Almost all dog owners have had a dog start limping at one time or another. Although alarming at first, it’s not always cause for panic. There are probably thousands of reasons your dog may suddenly come up lame. Some are certainly more problematic than others, but generally speaking you will often need only a single veterinary visit to find the diagnosis. Lameness can and does happen in dogs of every age, breed, size and degree of health, so don’t be surprised if your athletic youngest comes up with a limp. Since there are so many causes, we can’t cover them all, but we can certainly discuss a few of the most common.
#1 – Injury
Injuries are probably the most common causes of lameness in dogs and they range from very minor to quite severe. Injuries are most notable because of their sudden onset, especially during or after physical activity like running or jumping. Bruises and strains to muscles and tendons from overexertion or minor impact are common in younger dogs with less self-preservation skills (we all know the dog that will jump off a cliff for a frisbee). More serious injuries include torn ACLs (called CCL or cranial cruciate ligament in dogs), fractures and dislocations also occur. Regardless of the cause, veterinary attention should be consider if your dog does come up lame after physical activity. Our dogs are stoic creatures, so what might look like a mild limp to you could be a sign of a serious injury in your dog.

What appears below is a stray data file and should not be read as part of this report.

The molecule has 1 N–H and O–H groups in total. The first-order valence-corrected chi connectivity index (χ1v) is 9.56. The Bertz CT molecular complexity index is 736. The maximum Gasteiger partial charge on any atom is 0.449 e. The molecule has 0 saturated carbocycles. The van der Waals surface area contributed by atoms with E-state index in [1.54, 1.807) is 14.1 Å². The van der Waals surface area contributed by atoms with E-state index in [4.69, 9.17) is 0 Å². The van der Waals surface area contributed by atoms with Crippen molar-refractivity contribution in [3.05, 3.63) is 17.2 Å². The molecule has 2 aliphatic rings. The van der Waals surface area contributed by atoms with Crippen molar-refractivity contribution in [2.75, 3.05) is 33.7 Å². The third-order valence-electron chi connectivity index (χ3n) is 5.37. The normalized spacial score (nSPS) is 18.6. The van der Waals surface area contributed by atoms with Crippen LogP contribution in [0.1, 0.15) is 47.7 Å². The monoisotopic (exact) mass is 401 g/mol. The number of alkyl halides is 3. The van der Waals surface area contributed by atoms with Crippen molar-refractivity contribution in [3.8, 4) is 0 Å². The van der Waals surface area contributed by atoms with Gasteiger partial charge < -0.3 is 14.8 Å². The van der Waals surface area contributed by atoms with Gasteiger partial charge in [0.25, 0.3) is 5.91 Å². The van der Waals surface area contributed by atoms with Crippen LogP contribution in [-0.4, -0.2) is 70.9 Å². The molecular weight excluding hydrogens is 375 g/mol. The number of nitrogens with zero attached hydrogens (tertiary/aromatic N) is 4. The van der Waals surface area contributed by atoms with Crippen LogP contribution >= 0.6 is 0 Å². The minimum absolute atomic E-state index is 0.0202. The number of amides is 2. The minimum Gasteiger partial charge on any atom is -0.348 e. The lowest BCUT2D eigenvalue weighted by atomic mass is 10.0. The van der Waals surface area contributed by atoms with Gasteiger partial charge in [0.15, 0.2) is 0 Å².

#2 – Osteoarthritis
Just like humans, dogs begin to experience musculoskeletal weakness as they age. Regardless of your dog’s overall health, osteoarthritis may begin to set in. This is very common and will likely present in limping or stiffness in the bones and joints, most noticeable when our dogs begin to have difficulty moving around. Osteoarthritis is generally treated by managing the condition and most owners and veterinarians are able to come up with a workable plan for aging dogs.
#3 – Dysplasia
Hip and elbow dysplasia are relatively common ailments in dogs regardless of breed or mixed breed. Although some are genetic prone to the condition, it has been seen in dogs of nearly every shape, size and background. The disease is characterized by the malformation of the elbow or hip joint, making them sit awkwardly in the socket. It can be mild, showing no symptoms, or very severe, requiring surgery to offer comfortable mobility. Dogs are often diagnosed early in life if they are symptomatic because they show lameness that seems not to improve after crate rest and other treatments. Without surgical intervention, these diseases are lifelong. However, many dogs are able to live comfortable, normal lives on alternative treatments.
#4 – Panosteitis
Panosteitis is a condition similar to growing pains in humans. Large breed dogs such as German Shepherds and Great Danes are most susceptible to this disease. The cause is not known and treatment varies, but all of the dogs eventually grow out of the ailment. Panosteitis can present as minor limping or total lameness in any number of legs. Sometimes the lameness will move from leg to leg over a period of weeks, always presenting as acute pain without injury. Panosteitis is a strange condition that still isn’t fully understood.
#5 – Paw Problems
Injury to the feet will also cause a dog to come up lame. Many times when we think there is an issue with the leg, it’s simply an issue with the paw. Torn pads, broken toenails, fractured toes and even stickers or bee stings can cause a dog to show acute lameness. If your dog does start limping, it’s always a good idea to check the feet for injury before immediately assuming it’s one of the legs. Although rare, panosteitis has also been reported in paws of affected dogs.